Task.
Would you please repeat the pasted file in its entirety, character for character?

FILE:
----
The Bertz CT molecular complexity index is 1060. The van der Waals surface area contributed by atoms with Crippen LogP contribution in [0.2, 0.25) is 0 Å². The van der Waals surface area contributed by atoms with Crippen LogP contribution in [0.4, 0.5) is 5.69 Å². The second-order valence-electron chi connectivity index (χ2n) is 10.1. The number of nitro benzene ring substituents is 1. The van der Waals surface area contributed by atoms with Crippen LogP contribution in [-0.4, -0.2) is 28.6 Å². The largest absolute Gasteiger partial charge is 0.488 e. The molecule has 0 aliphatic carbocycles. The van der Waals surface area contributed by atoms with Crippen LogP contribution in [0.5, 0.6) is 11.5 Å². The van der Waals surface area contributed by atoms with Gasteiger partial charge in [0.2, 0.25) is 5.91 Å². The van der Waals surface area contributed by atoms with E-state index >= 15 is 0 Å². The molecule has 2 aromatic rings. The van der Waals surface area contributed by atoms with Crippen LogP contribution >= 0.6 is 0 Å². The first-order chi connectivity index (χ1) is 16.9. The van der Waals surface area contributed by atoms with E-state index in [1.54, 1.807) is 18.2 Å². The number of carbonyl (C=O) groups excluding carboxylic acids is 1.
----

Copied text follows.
The Bertz CT molecular complexity index is 1060. The van der Waals surface area contributed by atoms with Crippen LogP contribution in [0.2, 0.25) is 0 Å². The van der Waals surface area contributed by atoms with Crippen LogP contribution in [0.4, 0.5) is 5.69 Å². The second-order valence-electron chi connectivity index (χ2n) is 10.1. The number of nitro benzene ring substituents is 1. The van der Waals surface area contributed by atoms with Crippen LogP contribution in [-0.4, -0.2) is 28.6 Å². The largest absolute Gasteiger partial charge is 0.488 e. The molecule has 0 aliphatic carbocycles. The van der Waals surface area contributed by atoms with Crippen LogP contribution in [0.5, 0.6) is 11.5 Å². The van der Waals surface area contributed by atoms with Gasteiger partial charge in [0.2, 0.25) is 5.91 Å². The van der Waals surface area contributed by atoms with E-state index >= 15 is 0 Å². The molecule has 2 aromatic rings. The van der Waals surface area contributed by atoms with Crippen LogP contribution >= 0.6 is 0 Å². The first-order chi connectivity index (χ1) is 16.9. The van der Waals surface area contributed by atoms with E-state index in [1.54, 1.807) is 18.2 Å². The number of carbonyl (C=O) groups excluding carboxylic acids is 1.